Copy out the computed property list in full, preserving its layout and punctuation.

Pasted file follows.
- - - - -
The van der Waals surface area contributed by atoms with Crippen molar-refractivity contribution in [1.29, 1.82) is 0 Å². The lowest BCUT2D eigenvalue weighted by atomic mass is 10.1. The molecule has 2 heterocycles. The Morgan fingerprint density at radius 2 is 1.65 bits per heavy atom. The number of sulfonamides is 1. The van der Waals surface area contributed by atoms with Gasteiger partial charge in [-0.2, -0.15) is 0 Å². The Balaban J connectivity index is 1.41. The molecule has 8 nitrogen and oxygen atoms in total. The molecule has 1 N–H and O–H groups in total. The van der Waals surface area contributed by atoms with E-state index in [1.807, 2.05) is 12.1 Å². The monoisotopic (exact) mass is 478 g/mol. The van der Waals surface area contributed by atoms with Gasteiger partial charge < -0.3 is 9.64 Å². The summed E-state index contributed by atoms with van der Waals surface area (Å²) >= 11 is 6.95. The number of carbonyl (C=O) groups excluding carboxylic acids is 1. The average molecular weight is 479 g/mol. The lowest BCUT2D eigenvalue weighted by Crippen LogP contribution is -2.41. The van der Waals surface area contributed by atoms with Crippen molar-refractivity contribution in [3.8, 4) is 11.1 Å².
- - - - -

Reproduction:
The van der Waals surface area contributed by atoms with Crippen molar-refractivity contribution in [1.29, 1.82) is 0 Å². The lowest BCUT2D eigenvalue weighted by atomic mass is 10.1. The molecule has 2 heterocycles. The Morgan fingerprint density at radius 2 is 1.65 bits per heavy atom. The number of sulfonamides is 1. The van der Waals surface area contributed by atoms with Gasteiger partial charge in [-0.2, -0.15) is 0 Å². The Balaban J connectivity index is 1.41. The molecule has 8 nitrogen and oxygen atoms in total. The molecule has 1 N–H and O–H groups in total. The van der Waals surface area contributed by atoms with E-state index in [1.807, 2.05) is 12.1 Å². The monoisotopic (exact) mass is 478 g/mol. The van der Waals surface area contributed by atoms with Gasteiger partial charge < -0.3 is 9.64 Å². The summed E-state index contributed by atoms with van der Waals surface area (Å²) >= 11 is 6.95. The number of carbonyl (C=O) groups excluding carboxylic acids is 1. The average molecular weight is 479 g/mol. The lowest BCUT2D eigenvalue weighted by Crippen LogP contribution is -2.41. The van der Waals surface area contributed by atoms with Crippen molar-refractivity contribution in [3.8, 4) is 11.1 Å².